Non-constant expression where constant expression required. 
Author Message
 Non-constant expression where constant expression required.

Hi all,

I have a strange problem. I cannot assign a complex variable with the
usage of a real ones:

program p1
    implicit none
    complex(8) x
    real(8) beta
    beta = 3.0_8
    x = (1.0_8, beta )
end program p1

Quote:
Compiler writes:

PGF90-S-0087-Non-constant expression where constant expression required

Why it happens? What should I do if imaginary part of a complex number
depends on previous calculations?

Thank you in advance.



Tue, 10 Mar 2009 03:26:44 GMT  
 Non-constant expression where constant expression required.

Quote:

> Hi all,

> I have a strange problem. I cannot assign a complex variable with the
> usage of a real ones:

> program p1
>     implicit none
>     complex(8) x
>     real(8) beta
>     beta = 3.0_8
>     x = (1.0_8, beta )
> end program p1

> Compiler writes:
> PGF90-S-0087-Non-constant expression where constant expression required

> Why it happens? What should I do if imaginary part of a complex number
> depends on previous calculations?

I'm too lazy right now to check the correct and allowed syntax (sorry), but this works:

   x = cmplx(1.0_8, beta )

as in:

program p1
     implicit none
   integer, parameter :: dp=kind(1.0d0)
     complex(dp) x
     real(dp) beta
     beta = 3.0_dp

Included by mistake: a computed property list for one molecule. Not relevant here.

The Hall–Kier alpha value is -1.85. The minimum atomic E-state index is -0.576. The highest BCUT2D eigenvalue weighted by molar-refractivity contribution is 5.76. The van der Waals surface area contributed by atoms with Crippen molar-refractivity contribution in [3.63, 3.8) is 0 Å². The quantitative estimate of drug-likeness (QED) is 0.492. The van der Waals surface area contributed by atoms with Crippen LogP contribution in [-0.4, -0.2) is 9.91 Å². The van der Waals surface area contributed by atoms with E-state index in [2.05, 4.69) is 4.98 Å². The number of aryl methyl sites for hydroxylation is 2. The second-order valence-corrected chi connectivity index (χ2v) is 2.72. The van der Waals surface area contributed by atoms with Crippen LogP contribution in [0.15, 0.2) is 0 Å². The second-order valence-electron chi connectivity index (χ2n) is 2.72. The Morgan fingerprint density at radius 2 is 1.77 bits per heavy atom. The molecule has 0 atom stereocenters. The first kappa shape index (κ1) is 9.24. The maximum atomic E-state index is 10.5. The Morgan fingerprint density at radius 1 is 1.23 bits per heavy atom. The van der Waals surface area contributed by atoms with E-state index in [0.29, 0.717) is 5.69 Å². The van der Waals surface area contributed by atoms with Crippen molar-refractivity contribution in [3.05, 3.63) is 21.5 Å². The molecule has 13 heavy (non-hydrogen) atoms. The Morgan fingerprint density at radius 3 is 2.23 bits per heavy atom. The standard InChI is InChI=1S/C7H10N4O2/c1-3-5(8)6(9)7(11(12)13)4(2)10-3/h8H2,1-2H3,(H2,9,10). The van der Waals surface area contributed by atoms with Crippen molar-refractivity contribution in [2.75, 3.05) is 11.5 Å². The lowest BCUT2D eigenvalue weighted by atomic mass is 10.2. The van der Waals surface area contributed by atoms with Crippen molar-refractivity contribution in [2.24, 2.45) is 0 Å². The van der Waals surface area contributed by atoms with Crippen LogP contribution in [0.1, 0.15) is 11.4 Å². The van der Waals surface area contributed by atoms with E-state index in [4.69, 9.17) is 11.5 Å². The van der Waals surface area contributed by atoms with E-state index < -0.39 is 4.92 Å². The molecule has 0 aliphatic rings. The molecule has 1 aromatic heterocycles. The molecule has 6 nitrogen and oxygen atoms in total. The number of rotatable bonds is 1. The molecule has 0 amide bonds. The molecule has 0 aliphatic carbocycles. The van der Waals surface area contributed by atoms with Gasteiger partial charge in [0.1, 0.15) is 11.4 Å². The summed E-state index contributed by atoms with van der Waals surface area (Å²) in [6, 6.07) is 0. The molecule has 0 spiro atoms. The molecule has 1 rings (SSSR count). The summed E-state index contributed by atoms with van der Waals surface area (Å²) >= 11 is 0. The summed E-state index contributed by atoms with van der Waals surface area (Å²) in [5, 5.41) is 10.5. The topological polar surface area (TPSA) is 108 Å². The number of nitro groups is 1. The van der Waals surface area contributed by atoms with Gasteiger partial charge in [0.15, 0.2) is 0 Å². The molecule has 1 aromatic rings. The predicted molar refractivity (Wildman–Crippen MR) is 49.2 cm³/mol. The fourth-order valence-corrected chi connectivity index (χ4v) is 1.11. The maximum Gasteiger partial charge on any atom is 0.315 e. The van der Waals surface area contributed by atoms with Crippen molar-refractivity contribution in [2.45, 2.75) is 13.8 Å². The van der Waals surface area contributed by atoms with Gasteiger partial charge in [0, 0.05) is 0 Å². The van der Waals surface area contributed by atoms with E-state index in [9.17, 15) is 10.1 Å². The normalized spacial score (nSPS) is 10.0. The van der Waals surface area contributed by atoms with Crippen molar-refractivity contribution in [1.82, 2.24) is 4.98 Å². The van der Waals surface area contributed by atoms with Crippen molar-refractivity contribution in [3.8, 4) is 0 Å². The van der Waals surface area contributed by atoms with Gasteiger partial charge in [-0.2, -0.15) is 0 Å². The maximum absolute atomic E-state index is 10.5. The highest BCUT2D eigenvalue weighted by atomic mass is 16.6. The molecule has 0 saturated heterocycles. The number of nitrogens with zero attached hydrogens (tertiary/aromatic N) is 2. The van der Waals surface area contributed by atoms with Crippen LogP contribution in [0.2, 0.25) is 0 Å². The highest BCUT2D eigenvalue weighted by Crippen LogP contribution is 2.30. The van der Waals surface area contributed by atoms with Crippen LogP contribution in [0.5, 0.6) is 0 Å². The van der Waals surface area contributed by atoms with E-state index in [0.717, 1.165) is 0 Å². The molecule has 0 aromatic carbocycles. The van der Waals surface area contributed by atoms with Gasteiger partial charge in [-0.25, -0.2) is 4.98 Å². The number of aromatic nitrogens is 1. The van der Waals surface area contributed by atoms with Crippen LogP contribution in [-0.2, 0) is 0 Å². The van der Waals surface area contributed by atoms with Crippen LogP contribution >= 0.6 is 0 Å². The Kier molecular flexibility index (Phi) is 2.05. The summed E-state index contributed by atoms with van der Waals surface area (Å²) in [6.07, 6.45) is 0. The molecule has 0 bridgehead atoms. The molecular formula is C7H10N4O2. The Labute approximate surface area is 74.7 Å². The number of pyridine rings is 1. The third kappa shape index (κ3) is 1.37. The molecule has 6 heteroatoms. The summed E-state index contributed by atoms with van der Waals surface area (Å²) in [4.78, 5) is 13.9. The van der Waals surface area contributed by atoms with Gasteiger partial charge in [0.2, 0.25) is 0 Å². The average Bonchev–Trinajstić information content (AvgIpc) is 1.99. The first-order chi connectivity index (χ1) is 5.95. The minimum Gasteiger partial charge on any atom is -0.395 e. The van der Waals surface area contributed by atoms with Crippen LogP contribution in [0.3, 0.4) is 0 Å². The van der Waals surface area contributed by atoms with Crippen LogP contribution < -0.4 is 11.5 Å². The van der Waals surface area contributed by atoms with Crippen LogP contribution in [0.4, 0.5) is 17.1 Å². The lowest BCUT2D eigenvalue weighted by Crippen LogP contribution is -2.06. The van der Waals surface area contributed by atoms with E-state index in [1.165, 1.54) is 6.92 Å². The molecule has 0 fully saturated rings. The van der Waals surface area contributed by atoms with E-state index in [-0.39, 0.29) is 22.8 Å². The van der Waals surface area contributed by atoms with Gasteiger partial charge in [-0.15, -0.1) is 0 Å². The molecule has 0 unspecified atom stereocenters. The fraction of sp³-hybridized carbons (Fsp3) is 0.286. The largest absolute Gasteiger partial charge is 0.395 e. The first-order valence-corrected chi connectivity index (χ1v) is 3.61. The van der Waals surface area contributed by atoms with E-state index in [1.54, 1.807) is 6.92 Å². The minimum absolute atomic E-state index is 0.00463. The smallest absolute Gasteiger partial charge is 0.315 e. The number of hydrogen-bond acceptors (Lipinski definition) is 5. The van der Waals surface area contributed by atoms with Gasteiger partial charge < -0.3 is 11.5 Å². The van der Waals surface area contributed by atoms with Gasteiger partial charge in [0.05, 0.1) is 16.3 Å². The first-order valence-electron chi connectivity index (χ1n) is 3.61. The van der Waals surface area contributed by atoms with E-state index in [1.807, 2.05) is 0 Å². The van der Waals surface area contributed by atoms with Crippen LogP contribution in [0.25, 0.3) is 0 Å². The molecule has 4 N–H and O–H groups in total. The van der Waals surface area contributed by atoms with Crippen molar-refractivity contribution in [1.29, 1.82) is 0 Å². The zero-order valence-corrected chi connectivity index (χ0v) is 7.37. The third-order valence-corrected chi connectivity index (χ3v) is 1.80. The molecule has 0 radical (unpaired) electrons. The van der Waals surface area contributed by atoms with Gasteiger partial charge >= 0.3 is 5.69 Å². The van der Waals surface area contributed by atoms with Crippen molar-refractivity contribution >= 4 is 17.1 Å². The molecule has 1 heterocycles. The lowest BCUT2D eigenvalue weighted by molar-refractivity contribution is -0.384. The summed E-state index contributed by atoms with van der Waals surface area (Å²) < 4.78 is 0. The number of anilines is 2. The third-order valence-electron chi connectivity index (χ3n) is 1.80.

x = cmplx(1.0_dp, beta )
   print *, x
end program p1

lnx:scratch : pgf95 testit.f90
lnx:scratch : a.out
  (1.000000000000000,3.000000000000000)

cheers,

paulv

p.s. lnx:scratch : pgf95 -V
      pgf95 6.0-5 32-bit target on x86 Linux

--
Paul van Delst             Ride lots.

Ph: (301)763-8000 x7748
Fax:(301)763-8545



Tue, 10 Mar 2009 03:40:19 GMT  
 Non-constant expression where constant expression required.

Quote:
>      x = cmplx(1.0_dp, beta )

but ..... you've to be very careful not to get the kind wrong

  x = cmplx(1.0_dp, beta, KIND=dp)

is really what you want to use..

Joost



Tue, 10 Mar 2009 03:43:44 GMT  
 Non-constant expression where constant expression required.

Quote:
>      x = cmplx(1.0_dp, beta )

but ..... you've to be very careful not to get the kind wrong

  x = cmplx(1.0_dp, beta, KIND=dp)

is really what you want to use..

Joost



Tue, 10 Mar 2009 03:43:51 GMT  
 Non-constant expression where constant expression required.

Quote:

>>      x = cmplx(1.0_dp, beta )

> but ..... you've to be very careful not to get the kind wrong

>   x = cmplx(1.0_dp, beta, KIND=dp)

> is really what you want to use..

> Joost

...which I count as the biggest gotcha in the intrinsic routines. Not at all
obvious, this one.


Tue, 10 Mar 2009 03:46:13 GMT  
 Non-constant expression where constant expression required.

Quote:

>>      x = cmplx(1.0_dp, beta )

> but ..... you've to be very careful not to get the kind wrong

>   x = cmplx(1.0_dp, beta, KIND=dp)

> is really what you want to use..

Yes, you're correct. I did recall something about this hence my "I'm too lazy" caveat.

To the OP, do what Joost says. :o)

cheers,

paulv

--
Paul van Delst             Ride lots.

Ph: (301)763-8000 x7748
Fax:(301)763-8545



Tue, 10 Mar 2009 03:49:31 GMT  
 Non-constant expression where constant expression required.

Quote:


> > Hi all,